1. Is Forge a sneaky favorite Lobdell character? He went through the trouble of writing him out/nuking the Storm relationship as a deck-clearing exercise, but pretty much brought him back as a supporting character at the first opportunity. Forge is around for UNX #299-302, which is more exposure than is really needed to set up his new role in this book. Gets a lot of shine in that Fitzroy story too. In any case, I do like the way that was handled: easing the character back into circulation rather than having him just randomly pop in as X-Factor's new government liaison.

    It's too bad this book is entering the doldrums. I've already lamented how DeMatteis doesn't get a proper crack at the series since he is such a logical replacement for PAD. He's already pretty much got the voice of these characters down and a tone that's balanced between lighthearted and maudlin. I would concur that PAD's hyperactive slapstick (with occasional digressions into gallows humor), while a welcome change of pace, probably had a limited shelf life. Can you imagine if he'd stuck it out and plowed ahead through all the editorial remits? PAD would've either had to adjust his writing style accordingly, or churned out scripts painfully at odds with the overall direction of the line. Looking back, jumping ship when he did was probably for the best (at the risk of offering a hot take).

    1. Always thought it was so weird that they brought in the only guy who could've replicated David's brand of humorous yet serious superhero stories-hell, you likely couldn't have HAD a Peter David without the Giffen/DeMatteis JLA-and then did so little with him. When the entire X-line was being largely set to melodrama, and any odd edges, like Excalibur, being filed off and turned into part of the X-Machine. I stopped reading, I think, after the next issue because it just felt like a waste of my time. Could just read Uncanny and X-Men and maybe X-Force if they were going to make all the books alike.

  2. Is it explained how Quicksilver is such a good sculptor out of nowhere?? I think it would've been much more realistic (and really funny) to see him being all melodramatic about Crystal while staring at a vaguely human-looking blob of clay with a crude smiley face.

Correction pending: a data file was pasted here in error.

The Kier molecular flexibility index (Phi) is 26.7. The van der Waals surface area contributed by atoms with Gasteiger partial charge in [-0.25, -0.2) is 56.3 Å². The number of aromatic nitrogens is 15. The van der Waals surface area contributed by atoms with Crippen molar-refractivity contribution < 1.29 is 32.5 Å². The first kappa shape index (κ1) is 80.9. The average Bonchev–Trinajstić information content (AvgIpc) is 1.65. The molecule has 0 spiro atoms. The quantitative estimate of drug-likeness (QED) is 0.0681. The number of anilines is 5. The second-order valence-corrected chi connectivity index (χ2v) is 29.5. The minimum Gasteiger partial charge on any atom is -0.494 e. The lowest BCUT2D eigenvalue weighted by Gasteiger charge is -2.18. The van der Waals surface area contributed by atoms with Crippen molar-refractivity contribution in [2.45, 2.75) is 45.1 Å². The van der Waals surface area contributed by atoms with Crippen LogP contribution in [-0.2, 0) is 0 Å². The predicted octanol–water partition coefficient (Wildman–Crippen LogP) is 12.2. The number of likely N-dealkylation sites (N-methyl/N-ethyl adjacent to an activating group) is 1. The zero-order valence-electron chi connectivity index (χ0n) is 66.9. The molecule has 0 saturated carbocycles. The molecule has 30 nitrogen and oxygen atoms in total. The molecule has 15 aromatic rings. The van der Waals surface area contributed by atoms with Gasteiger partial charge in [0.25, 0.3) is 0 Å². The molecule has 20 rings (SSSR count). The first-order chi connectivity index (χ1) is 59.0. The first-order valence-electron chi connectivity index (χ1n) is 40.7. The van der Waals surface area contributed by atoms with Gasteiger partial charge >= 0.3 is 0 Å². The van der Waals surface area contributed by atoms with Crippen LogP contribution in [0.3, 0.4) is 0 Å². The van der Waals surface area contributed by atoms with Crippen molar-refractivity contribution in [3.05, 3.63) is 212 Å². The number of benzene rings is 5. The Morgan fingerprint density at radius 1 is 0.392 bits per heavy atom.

In other news, I've always thought Paul Ryan was kind of an underrated artist. You never see him mentioned with the bigger stars of the 80s/90s, but he had a great handle on nearly every character he drew. In particular, if you're into John Byrne, Ryan nailed the Byrne-style Fantastic Four during his run on that series with Tom Defalco.

    1. Quicksilver being a shitty sculptor is a funny visual and would be right in line with this book's (declining) sense of humor.

      And yeah, Paul Ryan is a welcome reprieve from the typical fill-in artists the X-office would tap at this time. Just a solid draftsman, and one who adapted his style to the '90s smoother than others and without making too many compromises. I think he gets overlooked because he spent SO long on the DeFalco FF, which is either derided or forgotten these days, depending on who you're talking to. But prior to that, he had Squadron Supreme to his name, which is one of my all-time favorites. Probably not at the top of anyone's list, but he's a rare blend of quality and dependability, with a resume spanning a little bit of everything.


  3. // Lorna confronts the bigoted customer, much to the pleasure of a figure watching from the shadows, leading to a brawl in the restaurant among the customers. //

    I couldn’t help but wonder if there was still a bit of Malice left in Lorna after the way that restaurant melee broke out. Not that the sentiments weren’t genuine — without any outside superhuman force amplifying them, even — just that the way it escalated to a physical fight felt suspiciously fast and furious.

    // On Muir Island, Rahne fully reverts to her human form, becoming a mindless mutate, and is carried away by the scientists there. //

    We don’t see Moira with the crew there, and while that fits nicely with her showing up in X-Men at this time if they’re supposed to be roughly contemporaneous it’s hard to believe that even the importance of the Legacy Virus would take her away from her own research facility right when her foster daughter arrives for not just life-changing but potentially life-ending treatment.

    // Lorna is released from jail, and gives a brief statement condemning bigotry //

    Her dialogue in the first panel could literally be ripped from today’s headlines.

    // X-Factor's jet apparently comes equipped with a smaller, portable Danger Room. //

    Yeah, no.

    // DeMatteis has a penchant for the psychological //

    That’s absolutely true but the issue reads to me like DeMatteis is actually trying to mimic Peter David’s voice. Which is pretty odd since, as folks have been pointing out, David’s X-Factor read very much — fairly to David or not, given his natural inclination towards that kind of banter and punnery — like Marvel’s version of Giffen/DeMatteis Justice League. Then again I suppose it’s worth noting that we don’t know exactly how removed DeMatteis’ scripting was from Scott Lobdell’s plotting, and that could, uh, factor into things.